Commentary: Bill Nye the ‘all-of-a-sudden political’ Guy

Christian Orozco, Web Editor
Christian Orozco, Web Editor

Science is a wonderful tool to determine, question and hypothesize different questions we have about Earth and the universe. This is why we learn about different sciences in grade school all the way up to meeting general education requirements in college.

Those who excel in this area of education go on to do wonderful things and discover facts that many of us could not. Sadly, many scientists have been scrutinized for simply doing their job and their findings have caused some of the most heated debates in politics. Now when we here the words “environmental scientists” we automatically think liberal scientist, when in reality we should be taking this information as fact, not a political stance.

At the forefront of the fight to attempt to help educate the world on things like climate change, evolution and other debated scientific topics are Bill Nye the Science Guy and Neil deGrasse Tyson, host of Fox’s “Cosmos.”

Nye was on CNN’s “Crossfire” last week to debate the recent report by the Intergovernmental Panel on Climate Change. CNN brought on conservative economist and Heritage Foundation contributor Nick Loris to debate with the scientist.

This is the first problem. If the media wants to give an impartial debate on climate change, there should be two scientists who do not have their hands in any cookie jar from the right or left. S.E. Cupp asked the question “Isn’t it a problem when science guys try to bully other people?” It’s actually the opposite.

The problem is when the scientists go on these shows to inform the public, but their time is wasted because they are the ones getting bullied by political commentators.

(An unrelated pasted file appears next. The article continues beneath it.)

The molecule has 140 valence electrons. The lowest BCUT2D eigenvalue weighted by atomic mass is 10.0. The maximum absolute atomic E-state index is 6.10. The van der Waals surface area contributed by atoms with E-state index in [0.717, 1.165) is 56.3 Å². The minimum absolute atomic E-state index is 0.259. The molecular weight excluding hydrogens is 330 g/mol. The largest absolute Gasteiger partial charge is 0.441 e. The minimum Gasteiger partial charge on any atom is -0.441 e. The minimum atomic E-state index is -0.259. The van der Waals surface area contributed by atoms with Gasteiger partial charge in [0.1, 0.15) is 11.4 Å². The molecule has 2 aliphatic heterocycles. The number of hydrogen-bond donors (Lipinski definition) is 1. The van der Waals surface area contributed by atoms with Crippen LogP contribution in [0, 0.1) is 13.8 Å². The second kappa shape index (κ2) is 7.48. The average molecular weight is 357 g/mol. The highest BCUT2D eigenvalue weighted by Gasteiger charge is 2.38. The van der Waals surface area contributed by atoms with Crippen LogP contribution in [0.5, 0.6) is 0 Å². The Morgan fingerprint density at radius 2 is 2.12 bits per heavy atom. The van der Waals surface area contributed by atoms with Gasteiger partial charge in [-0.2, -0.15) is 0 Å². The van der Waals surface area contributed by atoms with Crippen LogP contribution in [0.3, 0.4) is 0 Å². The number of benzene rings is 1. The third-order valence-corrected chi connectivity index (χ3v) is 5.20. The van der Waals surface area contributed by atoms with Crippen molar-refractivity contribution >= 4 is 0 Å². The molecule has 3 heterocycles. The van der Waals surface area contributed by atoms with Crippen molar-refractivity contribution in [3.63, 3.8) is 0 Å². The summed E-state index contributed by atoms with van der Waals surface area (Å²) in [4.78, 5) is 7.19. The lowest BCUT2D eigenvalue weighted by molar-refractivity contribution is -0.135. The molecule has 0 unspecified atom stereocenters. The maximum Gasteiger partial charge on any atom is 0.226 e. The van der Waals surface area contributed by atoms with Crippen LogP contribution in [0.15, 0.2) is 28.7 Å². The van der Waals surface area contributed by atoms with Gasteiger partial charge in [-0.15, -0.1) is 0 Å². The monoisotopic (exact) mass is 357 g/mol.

Tyson has rebooted Carl Sagan’s 1980 PBS series with “Family Guy” creator Seth McFarlane. The show comes on right after “Family Guy,” the perfect time slot to reach a younger audience about science.

No surprise here, creationists have a problem with the show and are demanding equal airtime on Fox. That’s just as blasphemous as having a scientist debate climate change with a conservative economist who works for a foundation that supports the political party that reaps the benefits from fracking and oil drilling.

If creationists have not realized already, the show exists to oppose and make the thought of creationism a thing of the past.

The outspoken Tyson has responded to the creationist demands by saying: “I think the media has to sort of come out of this ethos that I think was in principle a good one, but doesn’t really apply in science. The ethos was, whatever story you give, you have to give the opposing view, and then you can be viewed as balanced,” Tyson said. “You don’t talk about the spherical earth with NASA and then say let’s give equal time to the flat-earthers.”

The White House also supports scientific research, releasing its own report saying climate change threatens every part of the United States and President Barack Obama has begun talking about the issue as a present threat. Last month’s Gallup poll showed that Americans don’t see the issue as pressing as the president does and one in four is skeptical about the issue of climate change and say the issue is exaggerated.

In the words of comedian John Oliver, “Who gives a shit? You don’t need people’s opinions on facts.”

America needs to strive for a scientific literate society for the sake of environmental legislature and for planet Earth.

Christian Orozco, a senior journalism major, is web editor of the Campus Times. He can be reached by email at

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